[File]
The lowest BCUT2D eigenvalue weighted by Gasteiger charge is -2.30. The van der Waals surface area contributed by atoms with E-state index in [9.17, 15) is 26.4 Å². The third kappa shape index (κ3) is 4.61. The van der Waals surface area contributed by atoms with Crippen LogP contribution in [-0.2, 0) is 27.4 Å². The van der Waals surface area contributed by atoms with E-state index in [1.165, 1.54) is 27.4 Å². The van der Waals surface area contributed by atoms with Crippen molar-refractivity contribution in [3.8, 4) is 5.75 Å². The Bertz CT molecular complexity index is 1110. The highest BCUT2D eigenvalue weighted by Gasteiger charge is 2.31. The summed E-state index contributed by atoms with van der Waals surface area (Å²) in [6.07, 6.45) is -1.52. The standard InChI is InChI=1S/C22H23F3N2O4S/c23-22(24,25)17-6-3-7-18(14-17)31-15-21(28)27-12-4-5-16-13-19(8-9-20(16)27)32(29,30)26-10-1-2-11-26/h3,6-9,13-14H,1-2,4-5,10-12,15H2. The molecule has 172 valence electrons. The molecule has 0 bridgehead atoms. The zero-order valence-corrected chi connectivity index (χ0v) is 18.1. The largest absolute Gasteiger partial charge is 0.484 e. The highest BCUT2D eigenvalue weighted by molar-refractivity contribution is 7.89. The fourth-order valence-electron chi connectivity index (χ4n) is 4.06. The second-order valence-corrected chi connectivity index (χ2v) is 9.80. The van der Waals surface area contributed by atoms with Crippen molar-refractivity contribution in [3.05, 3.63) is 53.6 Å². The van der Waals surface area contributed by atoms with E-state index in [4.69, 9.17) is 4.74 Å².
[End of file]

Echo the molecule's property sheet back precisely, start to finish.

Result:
The lowest BCUT2D eigenvalue weighted by Gasteiger charge is -2.30. The van der Waals surface area contributed by atoms with E-state index in [9.17, 15) is 26.4 Å². The third kappa shape index (κ3) is 4.61. The van der Waals surface area contributed by atoms with Crippen LogP contribution in [-0.2, 0) is 27.4 Å². The van der Waals surface area contributed by atoms with E-state index in [1.165, 1.54) is 27.4 Å². The van der Waals surface area contributed by atoms with Crippen molar-refractivity contribution in [3.8, 4) is 5.75 Å². The Bertz CT molecular complexity index is 1110. The highest BCUT2D eigenvalue weighted by Gasteiger charge is 2.31. The summed E-state index contributed by atoms with van der Waals surface area (Å²) in [6.07, 6.45) is -1.52. The standard InChI is InChI=1S/C22H23F3N2O4S/c23-22(24,25)17-6-3-7-18(14-17)31-15-21(28)27-12-4-5-16-13-19(8-9-20(16)27)32(29,30)26-10-1-2-11-26/h3,6-9,13-14H,1-2,4-5,10-12,15H2. The molecule has 172 valence electrons. The molecule has 0 bridgehead atoms. The zero-order valence-corrected chi connectivity index (χ0v) is 18.1. The largest absolute Gasteiger partial charge is 0.484 e. The highest BCUT2D eigenvalue weighted by molar-refractivity contribution is 7.89. The fourth-order valence-electron chi connectivity index (χ4n) is 4.06. The second-order valence-corrected chi connectivity index (χ2v) is 9.80. The van der Waals surface area contributed by atoms with Crippen molar-refractivity contribution in [3.05, 3.63) is 53.6 Å². The van der Waals surface area contributed by atoms with E-state index in [4.69, 9.17) is 4.74 Å².